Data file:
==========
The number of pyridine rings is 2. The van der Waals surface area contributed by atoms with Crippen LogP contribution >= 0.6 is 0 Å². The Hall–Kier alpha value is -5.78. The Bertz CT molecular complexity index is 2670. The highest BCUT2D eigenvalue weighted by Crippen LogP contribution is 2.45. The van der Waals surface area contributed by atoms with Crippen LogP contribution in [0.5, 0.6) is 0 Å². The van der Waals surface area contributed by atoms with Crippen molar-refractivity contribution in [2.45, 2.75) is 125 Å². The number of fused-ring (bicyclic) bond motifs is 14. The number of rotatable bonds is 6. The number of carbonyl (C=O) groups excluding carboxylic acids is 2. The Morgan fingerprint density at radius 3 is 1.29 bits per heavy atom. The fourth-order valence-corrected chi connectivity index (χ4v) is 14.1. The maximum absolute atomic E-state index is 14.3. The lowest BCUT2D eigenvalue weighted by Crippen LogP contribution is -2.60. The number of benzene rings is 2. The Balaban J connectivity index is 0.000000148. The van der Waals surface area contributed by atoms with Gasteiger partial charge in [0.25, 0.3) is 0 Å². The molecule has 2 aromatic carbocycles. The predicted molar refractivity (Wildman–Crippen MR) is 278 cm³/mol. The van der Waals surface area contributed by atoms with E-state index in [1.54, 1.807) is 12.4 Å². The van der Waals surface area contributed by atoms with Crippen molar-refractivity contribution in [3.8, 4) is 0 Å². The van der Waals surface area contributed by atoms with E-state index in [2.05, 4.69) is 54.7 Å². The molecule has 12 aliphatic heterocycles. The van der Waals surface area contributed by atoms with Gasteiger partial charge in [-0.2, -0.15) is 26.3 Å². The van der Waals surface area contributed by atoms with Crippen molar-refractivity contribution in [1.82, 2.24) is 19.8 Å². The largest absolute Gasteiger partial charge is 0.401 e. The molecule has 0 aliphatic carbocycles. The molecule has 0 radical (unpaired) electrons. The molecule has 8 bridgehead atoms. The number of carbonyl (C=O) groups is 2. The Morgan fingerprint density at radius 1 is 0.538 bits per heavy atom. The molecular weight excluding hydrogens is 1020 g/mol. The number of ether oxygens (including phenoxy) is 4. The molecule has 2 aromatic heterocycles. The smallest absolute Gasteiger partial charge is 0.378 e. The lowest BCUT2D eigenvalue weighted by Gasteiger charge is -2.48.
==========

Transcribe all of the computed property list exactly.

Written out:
The number of pyridine rings is 2. The van der Waals surface area contributed by atoms with Crippen LogP contribution >= 0.6 is 0 Å². The Hall–Kier alpha value is -5.78. The Bertz CT molecular complexity index is 2670. The highest BCUT2D eigenvalue weighted by Crippen LogP contribution is 2.45. The van der Waals surface area contributed by atoms with Crippen LogP contribution in [0.5, 0.6) is 0 Å². The van der Waals surface area contributed by atoms with Crippen molar-refractivity contribution in [2.45, 2.75) is 125 Å². The number of fused-ring (bicyclic) bond motifs is 14. The number of rotatable bonds is 6. The number of carbonyl (C=O) groups excluding carboxylic acids is 2. The Morgan fingerprint density at radius 3 is 1.29 bits per heavy atom. The fourth-order valence-corrected chi connectivity index (χ4v) is 14.1. The maximum absolute atomic E-state index is 14.3. The lowest BCUT2D eigenvalue weighted by Crippen LogP contribution is -2.60. The number of benzene rings is 2. The Balaban J connectivity index is 0.000000148. The van der Waals surface area contributed by atoms with Gasteiger partial charge in [0.25, 0.3) is 0 Å². The molecule has 2 aromatic carbocycles. The predicted molar refractivity (Wildman–Crippen MR) is 278 cm³/mol. The van der Waals surface area contributed by atoms with E-state index in [1.54, 1.807) is 12.4 Å². The van der Waals surface area contributed by atoms with Crippen molar-refractivity contribution in [3.8, 4) is 0 Å². The van der Waals surface area contributed by atoms with E-state index in [2.05, 4.69) is 54.7 Å². The molecule has 12 aliphatic heterocycles. The van der Waals surface area contributed by atoms with Gasteiger partial charge in [-0.2, -0.15) is 26.3 Å². The van der Waals surface area contributed by atoms with Crippen molar-refractivity contribution in [1.82, 2.24) is 19.8 Å². The largest absolute Gasteiger partial charge is 0.401 e. The molecule has 0 aliphatic carbocycles. The molecule has 0 radical (unpaired) electrons. The molecule has 8 bridgehead atoms. The number of carbonyl (C=O) groups is 2. The Morgan fingerprint density at radius 1 is 0.538 bits per heavy atom. The molecular weight excluding hydrogens is 1020 g/mol. The number of ether oxygens (including phenoxy) is 4. The molecule has 2 aromatic heterocycles. The smallest absolute Gasteiger partial charge is 0.378 e. The lowest BCUT2D eigenvalue weighted by Gasteiger charge is -2.48.